On Saturday morning I ran 5 miles, up Hillsborough Street and back. It was humid. I went slower than usual, and struggled to finish. That afternoon I went out to Cary for my monthly haircut with Ann, and we talked about our families and cars. Then I drove west to Jordan Lake. I stopped at Horton Pond and took some pictures of a spicebush swallowtail (above). (The other butterflies here were taken this week at Raulston Arboretum.) Afterwards, I put Clara in sport mode and had a lively drive on the winding country roads.
It’s so interesting how intensely we insist on fitting disasters into familiar narratives. After the horrible Bastille Day truck massacre in Nice this week, leading politicians immediately dubbed the act “terrorist,” despite knowing nothing of the driver’s motivations. Now, three days later, there is still no evidence that the driver had any particular ideology, and there’s some evidence that he was just a sad, mentally disturbed, violent loner. Yet the press, including the NY Times, continues to characterize the mayhem as “terrorism” and to raise the alarm on the need to escalate the war on it.
Narratives are our way of making sense of the world. We create meaning by imposing a cause-and-effect ordering on events. But our compulsive drive for understandable narratives can also cause us to see things that aren’t there. When acts of deranged individuals or small, not-very-powerful groups are attributed to a single powerful force of evil, our fear level rises. Strong emotions make us less capable of careful analysis, more susceptible to demagogues, and more liable to overreact and do harm to others and ourselves.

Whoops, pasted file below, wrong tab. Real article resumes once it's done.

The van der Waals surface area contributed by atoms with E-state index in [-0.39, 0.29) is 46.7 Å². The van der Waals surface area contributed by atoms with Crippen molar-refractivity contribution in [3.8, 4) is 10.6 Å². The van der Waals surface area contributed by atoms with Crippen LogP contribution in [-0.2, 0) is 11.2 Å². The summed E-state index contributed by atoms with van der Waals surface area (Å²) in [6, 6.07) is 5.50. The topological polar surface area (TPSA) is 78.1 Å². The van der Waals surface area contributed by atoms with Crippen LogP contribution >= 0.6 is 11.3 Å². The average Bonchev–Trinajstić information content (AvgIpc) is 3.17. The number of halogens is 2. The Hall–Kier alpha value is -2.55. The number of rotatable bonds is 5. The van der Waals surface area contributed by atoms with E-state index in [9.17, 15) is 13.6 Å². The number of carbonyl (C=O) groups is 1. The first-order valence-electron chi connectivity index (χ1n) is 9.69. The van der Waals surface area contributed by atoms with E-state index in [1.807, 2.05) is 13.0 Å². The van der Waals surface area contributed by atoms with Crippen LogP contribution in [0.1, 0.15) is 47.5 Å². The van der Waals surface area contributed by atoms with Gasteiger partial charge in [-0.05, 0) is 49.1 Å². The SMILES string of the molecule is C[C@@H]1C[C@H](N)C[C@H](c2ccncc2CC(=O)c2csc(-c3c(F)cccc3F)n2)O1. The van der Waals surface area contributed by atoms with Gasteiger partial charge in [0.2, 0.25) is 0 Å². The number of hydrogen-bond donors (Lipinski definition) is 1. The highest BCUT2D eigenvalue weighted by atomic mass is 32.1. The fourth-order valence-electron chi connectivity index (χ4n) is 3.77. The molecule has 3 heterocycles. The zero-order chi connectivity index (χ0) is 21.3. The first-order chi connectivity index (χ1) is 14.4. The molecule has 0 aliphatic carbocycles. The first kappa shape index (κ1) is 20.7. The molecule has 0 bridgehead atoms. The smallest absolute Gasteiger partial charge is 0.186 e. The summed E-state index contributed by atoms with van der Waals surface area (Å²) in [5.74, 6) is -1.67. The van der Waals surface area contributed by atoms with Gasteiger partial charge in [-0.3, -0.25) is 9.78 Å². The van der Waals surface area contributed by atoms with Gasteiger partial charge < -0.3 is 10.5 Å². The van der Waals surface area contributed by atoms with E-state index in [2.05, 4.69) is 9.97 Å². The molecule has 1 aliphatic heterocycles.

This is, in fact, what the real terrorists, like Osama bin Laden, hope: that we’ll react to their crimes by killing innocent people, whose relatives will swear vengeance on us and join the radical cause. Al Qaeda had remarkable success in provoking us this way. Our endless war in the Middle East allowed them to extend their influence and spawned even more bloody-minded imitators.
In the face of a heinous mass killing, it’s hard not to be overwhelmed by grief and fear, and hard not to grab at a handy possible explanation. But more times than not, we can’t really know all the causes of such crimes, and sometimes we can’t pin down any of them. As much as we like stories, we need to accept that some things don’t fit into our familiar narratives. Fear narratives may feel satisfying, but by not exaggerating fear and avoiding overreacting, we are less likely to cause harm, and ultimately safer.